This weekend conference will be held online using the Zoom platform.
February 2-5, 2023
“…that strange being, the Creative Writer.”
-S. Freud in Creative Writers and Day-Dreaming (1908)
The enormous creativity of the unconscious mind is the raw material of both poetry and psychoanalysis. Ever since Freud began to publish his startling new ideas about the existence and the powerful influence of the unconscious mind, psychoanalysis has been closely connected with poetry, and poetry has been fascinated by psychoanalysis. Literary modernism and psychoanalysis grew up alongside each other, and the history of early twentieth century poetry is intertwined with Freud’s developing theories. H.D., Bertolt Brecht, D.H. Lawrence, Muriel Rukeyser, and many other writers undertook the talking cure. Freud, himself, loved poetry and admired poets. His work is full of poetic allusions, and he often credited poets with the original discovery of the unconscious, the lynchpin of psychoanalysis. “The poets were there before I was,” he said.
In a wonderful little book of our time, How to Read a Poem and Fall in Love with Poetry, poet Edward Hirsch’s description of how poems communicate could also serve as an explanation of how a good therapy operates:
Poems communicate before they are understood, and the structure operates on or inside the reader even as the words infiltrate the consciousness. The form is like the shape of the poems’ understanding, its way of being in the world, and it is the form that structures our experience. (p.27)
The form of a psychoanalysis is a repeating, closed-frame form within which two people meet regularly to do nothing more than talk (sometimes) and listen (incessantly). Within that frame, over time, the inchoate mass of a particular person’s psyche can undergo a process of change (revision) that we can regard as a kind of text. If poetry writing can result in a text-based aesthetic product we call a poem, likewise a psychoanalysis carries the possibility of producing language-based realizations about the self that we call insight. It is also true that both the writing of poetry and psychoanalysis (as analyst or analysand) depend upon an individual’s ability to undertake the self-willed destruction of internalized beliefs, habits, and ways of thinking, speaking, writing, and imagining that have become counterproductive in life or in art. Both endeavors require psychological fortitude, access to one’s imagination, and the willingness to take risks. The processes of poetry and psychoanalysis, then, are remarkably similar, and both are deeply creative acts.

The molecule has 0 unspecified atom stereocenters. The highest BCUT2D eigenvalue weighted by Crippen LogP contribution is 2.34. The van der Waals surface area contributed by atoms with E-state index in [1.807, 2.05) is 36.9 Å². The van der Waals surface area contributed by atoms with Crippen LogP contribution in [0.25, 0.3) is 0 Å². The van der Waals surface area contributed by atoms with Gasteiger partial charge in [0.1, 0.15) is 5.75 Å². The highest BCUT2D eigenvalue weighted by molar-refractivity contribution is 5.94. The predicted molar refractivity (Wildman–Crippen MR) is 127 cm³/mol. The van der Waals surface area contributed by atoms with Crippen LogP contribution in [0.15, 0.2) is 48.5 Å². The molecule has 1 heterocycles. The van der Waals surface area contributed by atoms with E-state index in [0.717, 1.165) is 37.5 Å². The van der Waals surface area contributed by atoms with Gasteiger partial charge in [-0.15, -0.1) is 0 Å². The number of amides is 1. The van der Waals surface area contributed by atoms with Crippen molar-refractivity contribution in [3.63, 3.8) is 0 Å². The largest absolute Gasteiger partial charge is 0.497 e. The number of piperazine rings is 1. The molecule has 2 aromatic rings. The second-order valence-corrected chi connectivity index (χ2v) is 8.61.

During this weekend conference, we will explore the convergences and commonalities of poetry and psychoanalysis. Our starting point will be language, their common denominator: language that is spoken aloud or written down; language that is not spoken aloud, but that is thought; and language that manifests mysteriously as both sound and silence on the page and in the consulting room. We will also look at some of the ways in which the habits and practices of poets and analysts both resemble and differ from each other.
Coordinators: Kate Daniels, M.A., M.F.A.
Major Jackson is a poet, editor, and critic. He is the author of six volumes of poetry, the poetry editor of the Harvard Review, and the recipient of numerous awards for his work, including the Guggenheim Fellowship, the Radcliffe Institute Fellowship at Harvard, the Whiting Award, NAACP Image Award, National Endowment for the Arts Fellowship, Cave Canem Prize, the Pew Fellowship, among others. He is the Gertrude Conaway Vanderbilt Chair in the Humanities at Vanderbilt University where he directs the creative writing program. His most recent collection, The Absurd Man, is a reworking of Albert Camus’ iconic work, The Myth of Sisyphus. It is a psychologically bracing re-envisioning of the poet as an “absurd hero” for our times. The existentialist questions the collection engages with poetically and psychologically are situated at the center of our contemporary moment: why are we here, and what gives meaning to life in these times?
Didi Jackson is a poet and assistant professor of English at Vanderbilt University. Her poems have appeared in the New Yorker, Kenyon Review, Iowa Review, Ploughshares, et al. Her first collection of poetry, Moon Jar, explores the catastrophic trauma of losing a spouse to suicide. She is particularly interested in poetry’s capacity for processing trauma and for creating empathy in readers, as well as in poetry’s therapeutic applications. Her background in the visual arts manifests in poetry as an interest in the healing convergences of image, metaphor, and myth in poetry and psychotherapy.
David Shaddock M.F.T., PhD has over forty years of experience as a psychotherapist. He is an internationally known expert on relationships who has taught and lectured in Israel, Italy, Mexico, and Chile. He is the author of clinical and creative works, including: Poetry and Psychoanalysis: Opening the Field (2022), part of the Art, Creativity, and Psychoanalysis Book Series published by Routledge Press; Contests and Connections: An Intersubjective Approach to Couples Therapy (Basic Books, 2000); From Impasse to Intimacy: How Understanding Unconscious Needs Can Transform Relationships (Aronson, 1998); and four collections of poetry, most recently, The Book of Splendor: New and Selected Poems on Spiritual Themes (Kelsay Books, 2019). He maintains a private practice as a marriage and family therapist in Berkeley, California.